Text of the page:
Ancient Chinese And South Asian Flights Of Fancy
It may not be surprising that early cultures pondered the wonder of flight: people in most parts of the world could see birds, bats, and insects flying about, and this likely inspired a great sense of curiosity. Many likely imagined rising aloft, and flying about like a bird — or at least, they could imagine their spirits and deities flying around the heavens, from place to place. But what is curious in historical terms is that a wide variety of sources, from folktales to romances, discussed the use of mechanical devices for flight, and at times even included attempts at technical descriptions of a device’s construction and operation. This historical artifact has eluded most modern studies, with a few notable, brief exceptions such as Berthold Laufer's engaging essay, The Prehistory of Aviation .
Flying Celestial Apsara (Feitian 飛天) (Seventh Century) ( Metropolitan Museum of Art)
Chinese Flights of Fancy and Mechanical Flight
Early narratives about flying likely do not reflect historical records of actual mechanized flight, but they do imply an important integration of technological ideas into ideas about the past held by early cultures themselves. Some early cultures had the idea that the cultures that had preceded them were more advanced in terms of the machines that they had created. This can be framed as part of a more general concept of "mechanical mythologies", and it is worth examining how various early texts treated the subject of something as technologically sophisticated as mechanized flight.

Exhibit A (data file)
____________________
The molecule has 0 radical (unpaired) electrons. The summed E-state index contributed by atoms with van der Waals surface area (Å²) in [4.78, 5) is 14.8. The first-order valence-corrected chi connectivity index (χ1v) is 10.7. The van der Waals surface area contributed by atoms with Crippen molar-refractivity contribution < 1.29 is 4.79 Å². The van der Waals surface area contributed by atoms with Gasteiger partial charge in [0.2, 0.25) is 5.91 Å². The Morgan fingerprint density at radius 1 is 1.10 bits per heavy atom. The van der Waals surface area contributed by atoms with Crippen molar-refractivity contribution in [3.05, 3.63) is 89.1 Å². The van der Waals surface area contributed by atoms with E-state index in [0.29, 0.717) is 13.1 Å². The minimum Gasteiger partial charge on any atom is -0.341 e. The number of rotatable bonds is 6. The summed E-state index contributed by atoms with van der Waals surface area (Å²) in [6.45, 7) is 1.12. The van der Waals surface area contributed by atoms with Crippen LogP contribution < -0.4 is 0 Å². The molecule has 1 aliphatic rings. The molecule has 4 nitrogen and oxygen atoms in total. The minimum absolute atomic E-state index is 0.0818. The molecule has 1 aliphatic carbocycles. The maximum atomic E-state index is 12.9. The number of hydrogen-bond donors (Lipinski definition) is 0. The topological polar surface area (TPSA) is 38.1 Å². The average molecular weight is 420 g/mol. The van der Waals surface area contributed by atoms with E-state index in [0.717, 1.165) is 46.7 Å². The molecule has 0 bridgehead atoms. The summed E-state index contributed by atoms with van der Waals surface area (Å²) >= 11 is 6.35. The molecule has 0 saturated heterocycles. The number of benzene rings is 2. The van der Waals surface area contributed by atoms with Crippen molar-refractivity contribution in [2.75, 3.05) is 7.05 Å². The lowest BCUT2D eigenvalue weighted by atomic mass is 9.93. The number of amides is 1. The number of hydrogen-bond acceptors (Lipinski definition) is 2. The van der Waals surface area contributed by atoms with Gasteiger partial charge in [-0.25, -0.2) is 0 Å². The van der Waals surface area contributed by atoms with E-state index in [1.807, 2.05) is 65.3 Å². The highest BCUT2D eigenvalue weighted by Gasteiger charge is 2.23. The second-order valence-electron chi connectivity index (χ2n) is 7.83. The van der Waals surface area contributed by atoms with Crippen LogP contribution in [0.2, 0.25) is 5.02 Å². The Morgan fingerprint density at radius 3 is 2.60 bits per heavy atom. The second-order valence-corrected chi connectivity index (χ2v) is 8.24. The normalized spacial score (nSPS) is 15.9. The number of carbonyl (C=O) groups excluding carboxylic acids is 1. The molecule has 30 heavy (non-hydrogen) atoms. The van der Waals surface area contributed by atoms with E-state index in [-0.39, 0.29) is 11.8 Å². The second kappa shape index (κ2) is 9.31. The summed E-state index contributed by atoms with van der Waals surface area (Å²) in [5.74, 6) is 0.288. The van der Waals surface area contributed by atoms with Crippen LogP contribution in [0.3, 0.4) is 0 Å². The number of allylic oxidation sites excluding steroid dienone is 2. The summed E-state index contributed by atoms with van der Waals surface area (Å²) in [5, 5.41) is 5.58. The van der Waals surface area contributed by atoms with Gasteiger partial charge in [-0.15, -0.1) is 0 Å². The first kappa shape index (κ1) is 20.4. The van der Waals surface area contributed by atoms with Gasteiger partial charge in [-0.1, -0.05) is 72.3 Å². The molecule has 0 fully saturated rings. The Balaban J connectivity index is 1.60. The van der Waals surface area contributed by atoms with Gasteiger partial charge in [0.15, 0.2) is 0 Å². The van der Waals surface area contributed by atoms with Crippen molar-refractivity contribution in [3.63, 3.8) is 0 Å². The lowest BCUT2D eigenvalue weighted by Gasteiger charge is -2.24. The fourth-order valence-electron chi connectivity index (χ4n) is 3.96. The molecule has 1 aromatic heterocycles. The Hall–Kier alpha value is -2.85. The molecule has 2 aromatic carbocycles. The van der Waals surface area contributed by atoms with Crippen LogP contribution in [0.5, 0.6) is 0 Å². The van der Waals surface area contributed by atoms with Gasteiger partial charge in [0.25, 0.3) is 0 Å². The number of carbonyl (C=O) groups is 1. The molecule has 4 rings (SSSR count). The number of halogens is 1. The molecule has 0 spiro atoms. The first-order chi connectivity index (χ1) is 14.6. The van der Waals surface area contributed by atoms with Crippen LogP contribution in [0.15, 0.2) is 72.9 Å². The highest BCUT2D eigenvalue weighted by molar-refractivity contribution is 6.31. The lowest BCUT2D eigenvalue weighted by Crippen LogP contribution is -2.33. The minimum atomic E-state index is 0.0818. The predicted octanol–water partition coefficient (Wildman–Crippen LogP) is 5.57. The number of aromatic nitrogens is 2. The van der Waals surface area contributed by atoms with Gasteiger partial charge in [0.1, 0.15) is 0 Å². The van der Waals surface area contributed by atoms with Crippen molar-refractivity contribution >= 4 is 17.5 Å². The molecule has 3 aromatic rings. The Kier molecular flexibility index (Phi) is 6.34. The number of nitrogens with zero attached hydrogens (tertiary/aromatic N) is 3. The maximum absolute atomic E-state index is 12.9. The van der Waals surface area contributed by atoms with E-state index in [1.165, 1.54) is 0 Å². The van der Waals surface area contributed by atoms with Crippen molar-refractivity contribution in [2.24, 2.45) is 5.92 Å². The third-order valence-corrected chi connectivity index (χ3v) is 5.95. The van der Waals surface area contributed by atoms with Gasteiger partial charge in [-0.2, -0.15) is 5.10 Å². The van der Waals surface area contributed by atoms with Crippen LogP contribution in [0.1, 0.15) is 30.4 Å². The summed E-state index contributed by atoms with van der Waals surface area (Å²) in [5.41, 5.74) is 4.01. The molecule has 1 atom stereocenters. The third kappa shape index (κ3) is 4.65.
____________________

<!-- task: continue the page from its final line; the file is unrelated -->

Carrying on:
The stories recounted here in relation to flight, make a clear distinction between individual entities who flew under their own power — such as the Chinese fei tian (飛天), or " flying beings " — and mechanical devices that flew, marked by a different term in Chinese: fei che (飛車), that is, "flying vehicles". There are two basic story types related to early discussions of flight. The first type involves humans with magical powers, special anthropomorphic entities, or other creatures for example dragons, that were capable of flight on their own. In Chinese culture popular tales often tell of adepts, divine entities, or other beings flying through the air. The xian (仙) were immortals who were capable of flight under their own divine power. They were said to be feathered, and a term that has been used for Daoist priests is yu ke (羽客), meaning "feathered guest."
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Dr Benjamin B. Olshin is a Professor (ret) of Philosophy, the History and Philosophy of Science and Technology, and Design at the University of the Arts in Philadelphia. His areas of expertise include sociology of science and technology, design, Eastern / Western philosophy, as well as cross-cultural management. His latest book is: Lost Knowledge: The Concept of Vanished Technologies and Other Human Histories .
Top Image : Pushpaka Viman from Tulsi Ramayan Tej Kumar Book Depot by MahaMuni ( CC0)